Id. at 496, 99 S.Ct. at 1848 (citations and footnotes omitted).

The employer's duty to bargain


Under Section 8(d) of the Act, employers are required to bargain in good faith with the representatives of their employees regarding "wages, hours, and other terms and conditions of employment...." 29 U.S.C. Sec. 158(d). These subjects are termed "mandatory" subjects of bargaining. Clear Pine Moulding, Inc. v. N.L.R.B., 632 F.2d 721, 728 (9th Cir.1980). The Board's "judgment as to what is a mandatory bargaining subject is entitled to considerable deference." Ford Motor Co. v. N.L.R.B., 441 U.S. at 495, 99 S.Ct. at 1848. Although the employer is not obligated to bargain regarding the decision to sell its business, First National Maintenance Corp. v. N.L.R.B., 452 U.S. 666, 101 S.Ct. 2573, 69 L.Ed.2d 318 (1961), the effects of that sale are considered "condition[s] of employment" within the meaning of Section 8(d) of the Act, and thus are a mandatory subject of bargaining as to which bargaining in good faith is required. Id. at 680-82.


With respect to mandatory bargaining subjects, an employer has an obligation under Sections 8(a)(1) and (5) of the Act, "to provide information that is needed by the bargaining representative for the proper performance of [the bargaining representative's] duties." N.L.R.B. v. Acme Industrial Co., 385 U.S. 432, 435-36, 87 S.Ct. 565, 568, 17 L.Ed.2d 495 (1967). See also Detroit Edison Co. v. N.L.R.B., 440 U.S. 301, 303, 99 S.Ct. 1123, 1125, 59 L.Ed.2d 333 (1979); N.L.R.B. v. Truitt Mfg. Co., 351 U.S. 149, 152-54, 76 S.Ct. 753, 755-56, 100 L.Ed. 1027 (1956). However, in evaluating the validity of a union's request for information we must keep in mind what the Court said in Detroit Edison Co.:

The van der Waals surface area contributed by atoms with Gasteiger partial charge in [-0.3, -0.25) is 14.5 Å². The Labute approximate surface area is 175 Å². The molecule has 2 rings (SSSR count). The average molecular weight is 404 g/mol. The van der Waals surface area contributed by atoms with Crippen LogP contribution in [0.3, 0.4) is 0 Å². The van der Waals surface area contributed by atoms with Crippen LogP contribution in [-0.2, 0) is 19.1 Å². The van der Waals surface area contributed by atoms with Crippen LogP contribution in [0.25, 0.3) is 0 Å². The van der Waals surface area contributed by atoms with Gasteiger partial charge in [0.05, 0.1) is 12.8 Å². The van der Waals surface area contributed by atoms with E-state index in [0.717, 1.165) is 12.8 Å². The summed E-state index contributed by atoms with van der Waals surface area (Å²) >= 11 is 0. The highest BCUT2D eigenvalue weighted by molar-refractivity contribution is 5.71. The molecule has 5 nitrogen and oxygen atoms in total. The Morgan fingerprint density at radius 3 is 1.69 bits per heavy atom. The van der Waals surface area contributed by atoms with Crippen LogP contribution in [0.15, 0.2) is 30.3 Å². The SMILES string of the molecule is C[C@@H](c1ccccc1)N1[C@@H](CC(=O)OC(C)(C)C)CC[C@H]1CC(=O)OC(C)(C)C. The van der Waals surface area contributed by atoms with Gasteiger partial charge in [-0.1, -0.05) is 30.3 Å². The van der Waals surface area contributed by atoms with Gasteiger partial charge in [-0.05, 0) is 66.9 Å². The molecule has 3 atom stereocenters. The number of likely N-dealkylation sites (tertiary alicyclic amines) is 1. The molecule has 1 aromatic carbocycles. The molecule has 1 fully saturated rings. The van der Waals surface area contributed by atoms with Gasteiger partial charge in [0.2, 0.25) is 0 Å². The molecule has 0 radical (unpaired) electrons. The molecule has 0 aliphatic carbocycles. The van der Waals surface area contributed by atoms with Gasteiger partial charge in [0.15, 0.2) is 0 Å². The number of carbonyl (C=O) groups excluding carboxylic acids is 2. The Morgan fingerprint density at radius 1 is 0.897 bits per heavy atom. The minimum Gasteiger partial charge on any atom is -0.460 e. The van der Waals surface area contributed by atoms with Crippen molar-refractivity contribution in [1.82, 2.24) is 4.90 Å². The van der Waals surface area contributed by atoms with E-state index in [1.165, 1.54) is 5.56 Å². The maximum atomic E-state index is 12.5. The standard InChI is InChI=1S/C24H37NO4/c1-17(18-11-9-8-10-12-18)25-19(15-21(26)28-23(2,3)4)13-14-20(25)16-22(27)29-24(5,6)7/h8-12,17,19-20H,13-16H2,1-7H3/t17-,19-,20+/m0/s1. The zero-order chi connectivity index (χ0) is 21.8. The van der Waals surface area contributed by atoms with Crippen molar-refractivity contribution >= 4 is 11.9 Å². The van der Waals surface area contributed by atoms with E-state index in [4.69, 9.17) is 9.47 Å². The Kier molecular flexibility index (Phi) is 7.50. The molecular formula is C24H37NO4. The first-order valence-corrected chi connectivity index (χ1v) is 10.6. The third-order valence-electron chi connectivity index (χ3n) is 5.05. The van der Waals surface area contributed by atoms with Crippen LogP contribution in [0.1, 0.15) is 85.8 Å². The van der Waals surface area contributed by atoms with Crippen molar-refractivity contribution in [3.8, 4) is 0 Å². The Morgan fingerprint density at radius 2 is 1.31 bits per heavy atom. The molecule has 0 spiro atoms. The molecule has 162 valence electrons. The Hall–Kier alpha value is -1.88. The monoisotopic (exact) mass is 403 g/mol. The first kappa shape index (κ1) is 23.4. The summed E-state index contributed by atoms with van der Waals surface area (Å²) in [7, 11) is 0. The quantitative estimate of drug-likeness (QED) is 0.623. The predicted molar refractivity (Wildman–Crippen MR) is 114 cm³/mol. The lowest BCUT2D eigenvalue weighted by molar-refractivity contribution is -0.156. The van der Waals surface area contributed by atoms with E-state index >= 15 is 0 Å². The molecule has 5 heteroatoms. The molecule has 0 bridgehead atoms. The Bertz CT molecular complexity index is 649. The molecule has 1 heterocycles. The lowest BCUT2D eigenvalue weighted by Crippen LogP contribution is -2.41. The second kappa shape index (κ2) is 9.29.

A union's bare assertion that it needs information to process a grievance does not automatically oblige the employer to supply all the information in the manner requested. The duty to supply information under Sec. 8(a)(5) turns upon "the circumstances of the particular case," and much the same may be said for the type of disclosure that will satisfy that duty.


440 U.S. at 314-15, 99 S.Ct. at 1131 (citations omitted). Thus a balancing is required between the need to know by the union to allow it to effectively carry out its functions as bargaining representative of the employees, and the employer's legitimate right to privacy, in which the relevancy of the information sought and the safeguards provided to the employer to protect its privacy interest are the principal elements to be considered.


The Board has determined in this case that the information requested of the employer, i.e., the sales contract, is relevant to the effects bargaining that must take place. Because such a contract has to do with the termination of employment, and thus concerns a "condition of employment," in this circuit it "is presumptively relevant and must be disclosed unless it 'plainly appears irrelevant.' " Western Massachusetts Electric Co. v. N.L.R.B., 573 F.2d 101, 105 (1st Cir.1978). See also Soule Glass & Glazing Co. v. N.L.R.B., 652 F.2d 1055, 1093 (1st Cir.1981). We cannot say that the reasons given by the unions for seeking the sales contract plainly establish such irrelevance. They would seem in fact to support the contrary conclusion. See N.L.R.B. v. Acme Industrial Co., 385 U.S. at 437, 87 S.Ct. at 568 (the Board is required to find only that there is a "probability that the desired information [is] relevant"). We should note also that the standard for relevancy in these cases is a discovery-type standard, not a trial-type standard.4 Id. at 437, 87 S.Ct. at 568. See also N.L.R.B. v. Davol, Inc., 597 F.2d 782, 787 (1st Cir.1979). Furthermore, in this respect as in other areas previously alluded to, the Board's determination of relevancy is entitled to great deference. Local 13, Detroit Newspaper Printing & Graphic Communications Union v. N.L.R.B., 598 F.2d 267, 272 (D.C.Cir.1979). The first prong of the balancing test is thus clearly met.